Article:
Much like real estate, security and sales of holiday knick-knacks, New York’s jazz scene has acquired an unmistakable Israeli accent — so much so that JazzTimes magazine stated that “no foreign country’s citizens are playing a more visible or essential role on the New York scene these days.” How did this happen? Acclaimed bassist and composer Omer Avital was among the first wave of Israelis to land here in the early 1990s. The Jewish Week caught up with him last week fresh off a gig at the Jazz Standard, which marked the release of his new CD, “New Song” (Motema Music). This is an edited transcript.
Q: So how did Israeli expats come to be such a force in NYC jazz?
A: What I can tell you is my own angle. When I arrived in New York [in 1992], with the first wave of Israeli musicians, there was nothing of this. The atmosphere was that no Israeli could make it in New York, that the two cultures were too different. But once we achieved a certain level of recognition, people back in Israel started to get interested.
When I was growing up in Israel, the jazz scene there was very weak. But once we started going back and forth between New York and Israel, bringing the music back in the form of shows and teachings, I could see we were having a serious effect on young musicians. It started the whole idea that making it in New York was a real possibility, that not only could Israelis play jazz there but they could be successful, valued. A sort of community started to form … and from there it really started rolling.
People tend to group the Israeli jazz musicians together, and from there it’s a short leap to calling whatever they are doing “Israeli jazz.” But is there such a thing?
It’s interesting — it’s not like there is a specific Israeli sound. Say Cuban music, it’s very defined, very recognizable. But Israeli music is too young to be coherent, because so are the Israeli people and culture. What do I mean? Music from Yemen is Yemenite music, music from Germany is West European music, etc. — but Jewish music came from very different places. In Morocco the Jews played like the Muslims in Morocco, not like the Jews in Poland. …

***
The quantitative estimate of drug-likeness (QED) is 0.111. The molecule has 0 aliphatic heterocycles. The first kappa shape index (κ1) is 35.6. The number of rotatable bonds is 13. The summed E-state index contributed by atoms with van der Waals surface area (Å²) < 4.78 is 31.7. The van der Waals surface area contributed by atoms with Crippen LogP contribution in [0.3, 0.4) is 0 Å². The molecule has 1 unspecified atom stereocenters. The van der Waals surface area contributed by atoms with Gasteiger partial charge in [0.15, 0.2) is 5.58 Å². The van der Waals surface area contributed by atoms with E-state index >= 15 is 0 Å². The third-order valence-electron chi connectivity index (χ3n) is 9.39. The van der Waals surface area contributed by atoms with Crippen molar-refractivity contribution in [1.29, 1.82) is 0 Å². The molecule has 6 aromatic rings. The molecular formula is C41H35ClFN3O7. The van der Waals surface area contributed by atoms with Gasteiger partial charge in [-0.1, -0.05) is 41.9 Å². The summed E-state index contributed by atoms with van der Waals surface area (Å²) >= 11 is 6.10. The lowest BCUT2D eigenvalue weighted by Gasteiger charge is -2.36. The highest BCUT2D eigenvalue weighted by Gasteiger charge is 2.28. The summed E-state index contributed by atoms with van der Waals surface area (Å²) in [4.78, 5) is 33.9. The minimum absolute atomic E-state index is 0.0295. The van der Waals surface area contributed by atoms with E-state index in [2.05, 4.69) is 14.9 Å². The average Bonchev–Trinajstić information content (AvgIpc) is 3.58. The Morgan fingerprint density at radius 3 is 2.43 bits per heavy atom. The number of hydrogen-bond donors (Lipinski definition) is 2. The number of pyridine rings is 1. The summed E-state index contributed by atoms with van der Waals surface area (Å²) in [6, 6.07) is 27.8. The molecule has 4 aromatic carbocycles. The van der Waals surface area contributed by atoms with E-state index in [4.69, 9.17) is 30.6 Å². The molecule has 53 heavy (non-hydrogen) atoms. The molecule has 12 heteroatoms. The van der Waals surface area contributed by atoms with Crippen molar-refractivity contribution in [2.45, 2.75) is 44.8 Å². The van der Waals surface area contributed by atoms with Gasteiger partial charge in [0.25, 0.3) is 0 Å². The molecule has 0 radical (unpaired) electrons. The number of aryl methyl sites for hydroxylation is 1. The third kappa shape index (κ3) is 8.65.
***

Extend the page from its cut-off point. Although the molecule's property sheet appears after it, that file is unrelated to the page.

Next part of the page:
We, the Israelis, are just the beginning of the attempt to make something out of this mix. I wasn’t presented with a cultural “mix” growing up; I was presented with very different, very separate cultures that never mixed, and I had to find my own way to bring them together. I wouldn’t even say there is such a thing as a unified Israeli culture, and saying there is “Israeli jazz” is taking it several steps forward. … Everything is still forming, still open.
A recent article in Jazziz magazine hailed you as “a pioneer in folding his cultural heritage back into straightforward jazz.” Did coming here help you to do this?
When I came to New York I noticed that along with the very decent multicultural environment, which I love, there is also a pride in one’s heritage: everybody knew where they came from. That got me asking myself, who am I? What is my heritage, and where is my music arriving from? Yes, for the last generation I’m from Israel, but what about the whole history before that? I started studying Moroccan music and realized how rich it was, how it connected to all these other musics from Africa, to Latin and Sephardic music. …
For me, it’s all about making the connections. Coming back to Israel, in 1999, I studied how these musics connected to Hebrew folk music, and began exploring how Palestinian music folded into it. … Jazz I knew how to play; but if you want to incorporate something, you need to know it inside out.
What can you tell us about your new record, “New Song?”
It’s a portrait of all the different sounds I’ve been working with in the past years: Moroccan, Yemenite, Middle Eastern. I wanted to make them into one cohesive picture — to make the connections [between them] clear. And I think the album does that.